Throughout the distinct decades of our American history, great leaders have tasked us, The People, with meeting certain goals for the maintenance of our nation’s core values. Rarely have we even approached attainment of those objectives. Hardly have we even experimented with commencement on some of these important tasks.
So, today, as we look upon a society entangled in webs of greed and blinding avarice, and a world fraught with hostility, it’s helpful to trace our steps back to simpler times. We look back, not as an escape, but as a guide to assist us in determining how we got here.
In 1960, President Dwight D. Eisenhower urged Americans as follows:
“This conjunction of an immense military establishment and a large arms industry is new in the American experience. The total influence—economic, political, even spiritual—is felt in every city, every State house, every office of the federal government. We recognize the imperative need for this development. Yet we must not fail to comprehend its grave implications. Our toil, resources and livelihood are all involved; so is the very structure of our society.
“In the councils of government, we must guard against the acquisition of unwarranted influence, whether sought or unsought, by the military-industrial complex. The potential for the disastrous rise of misplaced power exists and will persist.
“We must never let the weight of this combination endanger our liberties or democratic processes. We should take nothing for granted. Only an alert and knowledgeable citizenry can compel the proper meshing of the huge industrial and military machinery of defense with our peaceful methods and goals, so that security and liberty may prosper together.”
Clarity and urgency permeate the president’s message. He virtually commands the American “citizenry” to be always alert and ever knowledgeable. In his wisdom, President Eisenhower calls on The People to oversee the “machinery” of the military-industrial complex. Only we, he says, can do this job effectively, as the ultimate authority of a democracy.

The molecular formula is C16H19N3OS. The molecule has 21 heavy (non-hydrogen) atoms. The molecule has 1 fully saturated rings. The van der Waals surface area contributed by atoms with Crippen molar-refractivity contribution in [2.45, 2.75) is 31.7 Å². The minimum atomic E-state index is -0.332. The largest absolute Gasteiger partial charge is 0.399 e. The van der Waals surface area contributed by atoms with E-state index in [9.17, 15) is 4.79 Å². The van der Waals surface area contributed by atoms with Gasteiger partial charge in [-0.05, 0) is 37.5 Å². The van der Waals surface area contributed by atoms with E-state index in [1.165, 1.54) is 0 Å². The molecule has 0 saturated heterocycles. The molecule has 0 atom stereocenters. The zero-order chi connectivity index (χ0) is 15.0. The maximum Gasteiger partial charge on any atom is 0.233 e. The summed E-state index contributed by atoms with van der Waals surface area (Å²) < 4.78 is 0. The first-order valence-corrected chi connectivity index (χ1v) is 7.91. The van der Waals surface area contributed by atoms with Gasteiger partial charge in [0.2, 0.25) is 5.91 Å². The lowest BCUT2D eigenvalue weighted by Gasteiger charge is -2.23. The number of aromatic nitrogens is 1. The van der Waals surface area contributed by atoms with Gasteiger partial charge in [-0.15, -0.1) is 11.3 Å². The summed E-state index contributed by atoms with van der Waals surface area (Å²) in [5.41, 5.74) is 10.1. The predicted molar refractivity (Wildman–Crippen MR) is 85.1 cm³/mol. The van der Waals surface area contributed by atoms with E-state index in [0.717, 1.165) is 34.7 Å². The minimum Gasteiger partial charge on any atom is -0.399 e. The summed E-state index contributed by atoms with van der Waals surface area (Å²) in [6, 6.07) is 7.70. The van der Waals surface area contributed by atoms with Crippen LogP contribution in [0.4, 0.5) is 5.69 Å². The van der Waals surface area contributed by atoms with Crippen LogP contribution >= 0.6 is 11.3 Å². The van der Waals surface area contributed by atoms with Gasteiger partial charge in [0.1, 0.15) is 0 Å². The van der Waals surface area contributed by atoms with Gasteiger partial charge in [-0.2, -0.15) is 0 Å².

And how often have we forgotten that our representatives in government are supposed to answer to the citizenry in the United States, not the other way around. That includes the president, and our country was blessed with the venerable veteran and Republican who acknowledged it—insisted on it—in his 1960 farewell speech.
So, why are we dealing with questions—valid questions—about the defense industry’s profiting from the recent U.S. missile attacks on an airfield in Syria? The answer, and I hope I make this clear, is that we have not done what President Eisenhower told us to do 57 years ago! We haven’t done it! We waited until this naval strike to even think about the military-industrial complex, much less remain ever alert and knowledgeable.
Why? Because we’ve been “busy.” We’ve been busy with this, that, and/ or the other distraction. The Beatles landed in the U.S. in 1963. “Conservatives” were up in arms (pardon the pun) about the hippies and 1969’s Summer of Love. The 70s saw another American presidency falling apart at the seams. The Reagan 80s spawned the cocaine-fueled greed monster. 90s, war in the Gulf. 2000s, September 11th (for which no one could be blamed for distraction), then war in the Gulf again. 2010s and ISIL and more Middle East troubles and a war on truth.
I don’t say Don’t be distracted. I say, Let’s not be distracted to the point where that we drop the ball on our responsibilities as U.S. citizens.
My upcoming novel ULTIMATE ERROR, is about the responsibilities of the people in a democracy. A nation of freedom bears many gifts for its citizenry—if it prevents those gifts from being stolen.